Centralised and distributed ledger technology has had much press coverage in the past months when it comes to cryptocurrencies. There have been a number of applications in financial services and more recently in the telecoms industry, Deutsche Telekom, Telefonica and Vodafone trialling blockchain for roaming payments, i3 Forum launching a blockchain Numbering Plan Initiative, Orillion and Risk & Assurance Group’s collaborating on a Blockchain Wangiri Fraud solution and only in the last few days Vodafone announcing an initiative to utilise blockchain to verify its suppliers.
So, there should be no reason why such technologies could not be used in the telecoms and utilities industries to improve data quality and operational efficiency?
Could distributed ledger software support the collaborative management of reference data?
Today everyone has heard of blockchain, but blockchain is just one form of distributed ledger. A blockchain is essentially a shared database filled with entries that must be confirmed and encrypted. It is like a highly secure and verified live working document, each document entry/reiteration/minor version dependent on a logical relationship to all its predecessors. Although blockchain is a sequence of blocks, distributed ledgers do not require such a chain, a distributed ledger is decentralized to eliminate the need for a central authority.
Reference data is a major challenge for corporations, be it a financial services business, a utilities company or a telecommunications service provider, the need to support consumer demand, comply to legislation and regulatory requirements, in parallel look to automation and the replacement of legacy IT systems to improve business efficiency. The myriad of legacy and newly implemented systems within these businesses mean that they each have their own unique and proprietary records, inevitably this means costly inconsistencies that are not reconciled across the entire business and operations. Without correct reconciliation, this could affect billing accuracy, service quality, financial reporting, regulatory requirements that could either directly impact the consumer experience, corporate profitability, company reputation as well regulatory penalties.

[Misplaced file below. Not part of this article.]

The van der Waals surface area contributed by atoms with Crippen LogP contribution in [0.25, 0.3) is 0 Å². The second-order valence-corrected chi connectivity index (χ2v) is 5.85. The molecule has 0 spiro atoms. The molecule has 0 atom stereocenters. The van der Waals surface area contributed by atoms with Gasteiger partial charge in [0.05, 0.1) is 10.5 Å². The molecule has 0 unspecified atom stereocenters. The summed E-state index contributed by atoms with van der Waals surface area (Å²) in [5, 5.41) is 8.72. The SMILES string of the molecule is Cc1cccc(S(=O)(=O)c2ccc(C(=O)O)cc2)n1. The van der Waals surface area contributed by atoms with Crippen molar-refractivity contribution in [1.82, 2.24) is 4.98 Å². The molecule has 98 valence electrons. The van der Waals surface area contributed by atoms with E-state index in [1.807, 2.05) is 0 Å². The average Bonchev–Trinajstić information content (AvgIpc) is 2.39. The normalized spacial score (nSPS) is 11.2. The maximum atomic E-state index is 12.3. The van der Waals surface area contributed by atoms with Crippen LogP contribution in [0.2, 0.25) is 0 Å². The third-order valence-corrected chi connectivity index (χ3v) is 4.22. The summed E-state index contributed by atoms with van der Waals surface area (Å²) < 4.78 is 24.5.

With a distributed ledger model, participants could interact with reference data after distribution, with any proposed changes requiring validation by the underwriter to ensure the ledger provided a single, indisputable record of all data related to the entity. Such technology could be used to allow IT, business, operations and network management to view in real-time which parties on the ledger have created, issued or proposed amendments to the data record. Using distributed ledger technology as a shared reference data management backbone could make practical sense providing the additional aspect of reference data lineage and data origin, and what happens to it over time. A benefit when looking at analytics and insights from the data.
Quality of data has continually grown in importance and relevance in past years as the reliance of data to make insights and differentiate the business in highly competitive, fast changing industries such as telecommunications. Many industries still rely on legacy systems and processes for their back-office activities - often through manual procedures to manage and repair inaccurate and vague reference data whilst continually undertaking large transformation projects to update and replace these ageing systems.
With many telecommunications organisations working across multiple regions, countries and continents, and looking to maintain ‘one network’ environments, migrating this function to a cloud environment makes further practical sense.
Reducing the need for duplicate reference data costs and improving data latency, will ultimately lower costs and reduce operational risks across the business. Removing the need to reconcile multiple copies of data with a sophisticated and agile solution in the cloud will remove the headache caused by working with a hybrid of legacy systems and processes whilst adopting new transformation technologies and services which many telecommunications service providers have to reluctantly accept is their 'modus operandi' for the near future.